Lots of powder makes for great season at local ski hills
There’s no such thing as too much snow, says Whitewater Ski Resort’s Rebeckah Hornung and Nicole Briggs from RED Mountain Resort — two of the main hills located in the West Kootenay that offer skiers and boarders some of the best riding in Western Canada.
Whitewater, which according to Hornung, has had an abundance of snow this year already, with more in the forecast.
North of the Golden City, Briggs can’t remember a season with so many consecutive powder days. Although the snow base built slowly this year, it’s now 220 cm, well past last year’s 176 cm.
And the powder is running deep in Rossland this year.
“Obviously our area has transportation issues,” said Hornung when asked if heavy snowfall days dissuade visitors from out of the area.
“Some people adjust plans, and we give people the best options for their travel.”
But travel hitches aren’t keeping people away.
The number of visitors to both Nelson’s Whitewater and Rossland’s Red Mountain are on par with other years. And like other years, that number is kept secret by ski hills, but what isn’t secret is where the skiers are coming from.
The strong U.S. dollar and different partnerships helps draw American visitors, and both hills are popular with Albertans, but it’s still a community affair.
“We have a lot of local skiers,” said Hornung. “It’s part of our unique community vibe.”
Whitewater Ski Hill, a short 20-minute venture south of Nelson on Highway 6, boasts an endless terrain and legendary deep powder over 623 metres of steeps, deeps, chutes, bowls, and glades are all there, beneath the ski resort's majestic Ymir Peak.
With three lifts to service the terrain, including the new new fixgrip quad chair installed during the past summer that replaces the former two-seater Summit Chair, Whitewater has a tremendous economic impact to Nelson and area said Nelson Chamber of Commers Executive Director Tom Thomson.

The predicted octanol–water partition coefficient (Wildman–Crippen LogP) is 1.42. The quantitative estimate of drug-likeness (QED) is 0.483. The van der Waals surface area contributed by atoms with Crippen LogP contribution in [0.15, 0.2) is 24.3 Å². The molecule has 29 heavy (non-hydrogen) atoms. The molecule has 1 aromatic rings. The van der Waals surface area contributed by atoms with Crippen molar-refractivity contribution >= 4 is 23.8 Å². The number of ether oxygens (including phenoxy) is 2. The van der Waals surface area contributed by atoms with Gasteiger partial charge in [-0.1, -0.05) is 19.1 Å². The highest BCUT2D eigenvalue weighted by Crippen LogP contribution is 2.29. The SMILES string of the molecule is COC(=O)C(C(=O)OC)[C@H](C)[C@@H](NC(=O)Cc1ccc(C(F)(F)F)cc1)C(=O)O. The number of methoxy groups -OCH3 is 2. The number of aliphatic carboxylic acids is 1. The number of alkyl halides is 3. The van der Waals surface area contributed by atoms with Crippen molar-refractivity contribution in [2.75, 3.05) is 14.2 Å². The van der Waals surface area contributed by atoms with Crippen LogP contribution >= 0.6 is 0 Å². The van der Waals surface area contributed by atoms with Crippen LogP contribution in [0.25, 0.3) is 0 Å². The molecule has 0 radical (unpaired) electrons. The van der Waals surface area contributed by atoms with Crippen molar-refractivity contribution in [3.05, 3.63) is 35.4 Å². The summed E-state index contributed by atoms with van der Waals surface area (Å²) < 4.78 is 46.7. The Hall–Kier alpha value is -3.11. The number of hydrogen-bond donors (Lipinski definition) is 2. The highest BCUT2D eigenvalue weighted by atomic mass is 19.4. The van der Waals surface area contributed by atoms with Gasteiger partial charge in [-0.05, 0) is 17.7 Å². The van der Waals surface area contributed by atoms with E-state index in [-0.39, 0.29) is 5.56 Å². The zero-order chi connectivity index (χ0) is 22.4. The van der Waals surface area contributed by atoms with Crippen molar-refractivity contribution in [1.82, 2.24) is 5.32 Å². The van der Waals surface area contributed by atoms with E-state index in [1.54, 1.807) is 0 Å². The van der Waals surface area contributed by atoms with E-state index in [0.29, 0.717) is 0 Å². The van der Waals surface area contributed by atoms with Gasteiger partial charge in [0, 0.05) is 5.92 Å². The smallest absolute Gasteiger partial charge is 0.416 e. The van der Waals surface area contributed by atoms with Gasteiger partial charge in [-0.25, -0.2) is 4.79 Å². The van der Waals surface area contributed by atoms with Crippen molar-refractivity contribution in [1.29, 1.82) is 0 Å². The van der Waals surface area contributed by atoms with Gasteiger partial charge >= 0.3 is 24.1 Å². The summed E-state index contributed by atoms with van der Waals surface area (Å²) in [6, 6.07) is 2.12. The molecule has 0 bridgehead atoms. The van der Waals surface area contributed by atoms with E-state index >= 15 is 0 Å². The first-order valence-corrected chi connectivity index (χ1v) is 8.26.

“The most significant economic impact Whitewater provides is jobs, employment opportunities, taxation and the spinoff or trickle down economic benefits,” Thomson said.
“The other main benefit that Whitewater delivers is that unlike other Mountain Resorts, we have the added benefit of having world class ski facilities like Whitewater just 20 minutes away.”
A short stone’s throw away, near Rossland, RED Mountain offers a vertical drop of 890 meters over more than 4,200 acres of terrain using seven lifts and three mountains.
However, there’s more to the two facilities than just riding on snow.
To keep people interested and excited, Whitewater has a slew of events through the season, the ne plus ultra of which is the Kootenay Coldsmoke Powder Festival at the end of February. Skiers, snowboarders, split boarders, telemarkers, freeskiers and more can shine up their skills with 30 different clinics to choose from, all of which are taught by instructors from across North America.
And then there’s the really fun stuff like the Randonee ski tour competition, the Sunday Poker Run (bring your costume), and the Backcountry Olympics. At the end of the weekend, the King and Queen of Coldsmoke are crowned and presented with a Northface outfit, a Stellar heliski trip, Whitewater passes, and bragging rights (including their name on a plaque in the pub).
This year, RED Mountain’s big draw is its Man on the Mountain crowdfunding campaign, Briggs told the Daily. The resort is offering skiers and snowboarders the chance to own a piece of RED, and it’s paying off. With hundreds of investors who love the place, word about RED Mountain is spreading, said Briggs. And raising money. Roughly $2 million has been raised for improvements to the hill, all while keeping the resort independent and connected to the regular skier and snowboarder.